Older Women who are endometrial cancer survivors can experience long-term gastrointestinal problems due to their cancer treatment, according to a recent study published in the journal Gynecologic Oncology.1
Researchers from the center of gastrointestinal biology and disease at the University of North Carolina at Chapel Hill conducted the study. They said that following treatment for endometrial cancer, older survivors experience long-term gastrointestinal diagnoses that need to be managed.
Endometrial cancer ranks fourth in cancer prevalence among US women, and second among women who have survived the disease.1 First-line treatment is hysterectomy, with or without removing the fallopian tubes and ovaries, together with chemotherapy and/or radiation, depending on the stage of cancer and other factors.
“These therapies, while prolonging survival from the original cancer diagnosis, may also contribute to acute and/or long-term symptoms and other adverse physical effects, with implications for quality of life and future medical care needs among endometrial cancer survivors,” the authors wrote.
Researchers performed a comprehensive analysis from SEER-Medicaid data of 44,386 women ≥66 years of age with an endometrial cancer diagnosis and matched them with 221,219 women who never had a cancer diagnosis between 2004-2017. The authors identified the index date as the date of cancer diagnosis and used ICD-9 and -10 codes from Medicare claims to identify gastrointestinal issues, such as abdominal pain, irritable bowel syndrome (IBS), fecal incontinence, constipation, bowel obstruction, ileus, colonic stricture, radiation enteritis or proctitis, and vascular insufficiency of the bowel. Researchers used multivariate Cox proportional hazards regression models to estimate hazard ratios for gastrointestinal incident issues.
The authors reported that women treated for endometrial cancer faced a much higher risk of gastrointestinal issues after the index date of diagnosis. “For all gastrointestinal outcomes that we examined, the cumulative incidence among women with endometrial cancer exceeded the incidence among the comparison group,” the authors said.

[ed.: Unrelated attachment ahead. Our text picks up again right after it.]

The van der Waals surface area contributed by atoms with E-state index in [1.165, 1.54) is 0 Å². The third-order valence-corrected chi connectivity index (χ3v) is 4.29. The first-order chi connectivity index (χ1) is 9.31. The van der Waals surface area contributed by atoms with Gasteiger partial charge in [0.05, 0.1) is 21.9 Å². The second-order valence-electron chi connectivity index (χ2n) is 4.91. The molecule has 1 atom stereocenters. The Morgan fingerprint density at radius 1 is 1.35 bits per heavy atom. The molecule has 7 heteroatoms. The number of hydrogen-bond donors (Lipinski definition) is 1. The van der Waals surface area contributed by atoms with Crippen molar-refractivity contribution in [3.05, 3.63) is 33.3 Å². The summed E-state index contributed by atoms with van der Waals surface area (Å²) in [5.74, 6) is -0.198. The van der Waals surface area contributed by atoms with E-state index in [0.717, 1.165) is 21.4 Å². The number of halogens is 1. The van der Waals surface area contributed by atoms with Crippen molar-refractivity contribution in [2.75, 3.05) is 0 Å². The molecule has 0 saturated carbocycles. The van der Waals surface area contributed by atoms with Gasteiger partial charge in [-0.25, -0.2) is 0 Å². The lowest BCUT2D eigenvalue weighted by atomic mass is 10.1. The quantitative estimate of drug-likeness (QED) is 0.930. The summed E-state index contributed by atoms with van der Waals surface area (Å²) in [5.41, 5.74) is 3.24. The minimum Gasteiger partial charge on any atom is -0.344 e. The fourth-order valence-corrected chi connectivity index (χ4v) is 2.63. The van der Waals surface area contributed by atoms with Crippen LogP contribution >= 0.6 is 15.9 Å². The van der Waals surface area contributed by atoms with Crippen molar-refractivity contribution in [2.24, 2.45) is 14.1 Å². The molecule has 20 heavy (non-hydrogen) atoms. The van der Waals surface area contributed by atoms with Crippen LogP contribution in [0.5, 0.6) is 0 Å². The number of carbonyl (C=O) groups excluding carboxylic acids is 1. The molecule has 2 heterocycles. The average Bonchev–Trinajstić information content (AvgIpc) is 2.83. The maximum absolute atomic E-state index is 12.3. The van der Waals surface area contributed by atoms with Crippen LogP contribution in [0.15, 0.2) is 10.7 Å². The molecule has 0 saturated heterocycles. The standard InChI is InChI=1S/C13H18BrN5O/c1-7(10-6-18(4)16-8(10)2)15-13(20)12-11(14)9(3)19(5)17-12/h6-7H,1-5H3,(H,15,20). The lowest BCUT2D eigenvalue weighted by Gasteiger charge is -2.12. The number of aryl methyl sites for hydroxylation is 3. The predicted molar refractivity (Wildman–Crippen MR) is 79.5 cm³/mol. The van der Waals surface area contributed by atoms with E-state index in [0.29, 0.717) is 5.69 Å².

The treated group’s symptoms included abdominal pain (HR = 2.94; 95% CI: 2.89–2.99), constipation (HR = 2.27; 95% CI: 2.22–2.32), and fecal incontinence (HR = 1.96; 95% CI: 1.83–2.10). The risk of bowel obstruction (HR =5.72; 95% CI: 5.47–5.98) and ileus (HR = 7.22; 95% CI: 6.89–7.57) in women treated for endometrial cancer were also elevated. Researchers said the treatment group had a 34% chance of abdominal pain within 1 year. In 5 years, that rose to 57% and in 10 years, it was 67%. The associations stayed consistent even when sensitivity analyses were restricted to 1+ and 5+ years following the index date.
As the cancer patients aged, the risk of being diagnosed with fecal incontinence and constipation steadily rose. In addition, researchers found racial disparities. Black, Asian, and other women of color were less likely to have documented cases of IBS or fecal incontinence compared to White women. The risk for constipation and abdominal pain was slightly higher in Black and Hispanic women.
Women who had a hysterectomy without chemotherapy and/or radiation had less chance of gastrointestinal issues than women who had those treatments. “Those treated with hysterectomy, radiation, and chemotherapy, and chemotherapy and/or radiation (without hysterectomy) had an increased risk of fecal incontinence, abdominal pain, and constipation, but not IBS,” the authors wrote.
They added that abdominal pain and fecal incontinence risks were slightly higher for patients treated with radiation and hysterectomy. They also noted that women who had a hysterectomy with chemotherapy had a slightly higher risk of constipation compared with women who had a hysterectomy only.
Study limitations included only gastrointestinal issues that had been diagnosed by a provider and may underestimate the true gastrointestinal issue burden in endometrial cancer survivors.
Higher risks of long-term bowel dysfunction in older female endometrial cancer survivors show the need for comprehensive monitoring and care following cancer treatment.
“Surveillance for and management of these conditions may be a critical part of survivorship care, especially for those with more comorbidities, those with higher stage or grade cancer, and those treated with chemotherapy and/or radiation,” the authors said. Further research is needed to improve the understanding of gastrointestinal illness burden after the treatment of endometrial cancer.
1. Anderson C, Peery AF, Bae-Jump VL, et al. Gastrointestinal outcomes among older women with endometrial cancer. Gynecol Oncol. 2023;175:114-120. doi:10.1016/j.ygyno.2023.06.009